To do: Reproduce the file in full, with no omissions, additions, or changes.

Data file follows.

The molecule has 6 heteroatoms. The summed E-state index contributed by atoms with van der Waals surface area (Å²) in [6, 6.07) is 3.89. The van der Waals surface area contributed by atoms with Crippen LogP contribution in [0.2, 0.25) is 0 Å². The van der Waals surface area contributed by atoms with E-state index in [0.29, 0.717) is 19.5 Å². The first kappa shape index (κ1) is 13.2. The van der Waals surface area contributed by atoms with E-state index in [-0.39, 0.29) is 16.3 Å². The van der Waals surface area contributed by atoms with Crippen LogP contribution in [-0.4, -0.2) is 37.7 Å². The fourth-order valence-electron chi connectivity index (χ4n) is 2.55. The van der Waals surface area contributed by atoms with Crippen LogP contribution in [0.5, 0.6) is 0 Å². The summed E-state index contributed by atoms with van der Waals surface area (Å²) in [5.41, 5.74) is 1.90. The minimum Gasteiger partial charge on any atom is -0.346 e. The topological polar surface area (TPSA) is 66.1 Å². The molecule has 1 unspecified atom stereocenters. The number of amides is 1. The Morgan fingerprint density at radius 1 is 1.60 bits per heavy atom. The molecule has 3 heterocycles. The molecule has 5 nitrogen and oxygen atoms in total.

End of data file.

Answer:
The molecule has 6 heteroatoms. The summed E-state index contributed by atoms with van der Waals surface area (Å²) in [6, 6.07) is 3.89. The van der Waals surface area contributed by atoms with Crippen LogP contribution in [0.2, 0.25) is 0 Å². The van der Waals surface area contributed by atoms with E-state index in [0.29, 0.717) is 19.5 Å². The first kappa shape index (κ1) is 13.2. The van der Waals surface area contributed by atoms with E-state index in [-0.39, 0.29) is 16.3 Å². The van der Waals surface area contributed by atoms with Crippen LogP contribution in [-0.4, -0.2) is 37.7 Å². The fourth-order valence-electron chi connectivity index (χ4n) is 2.55. The van der Waals surface area contributed by atoms with Crippen LogP contribution in [0.5, 0.6) is 0 Å². The summed E-state index contributed by atoms with van der Waals surface area (Å²) in [5.41, 5.74) is 1.90. The minimum Gasteiger partial charge on any atom is -0.346 e. The topological polar surface area (TPSA) is 66.1 Å². The molecule has 1 unspecified atom stereocenters. The number of amides is 1. The Morgan fingerprint density at radius 1 is 1.60 bits per heavy atom. The molecule has 3 heterocycles. The molecule has 5 nitrogen and oxygen atoms in total.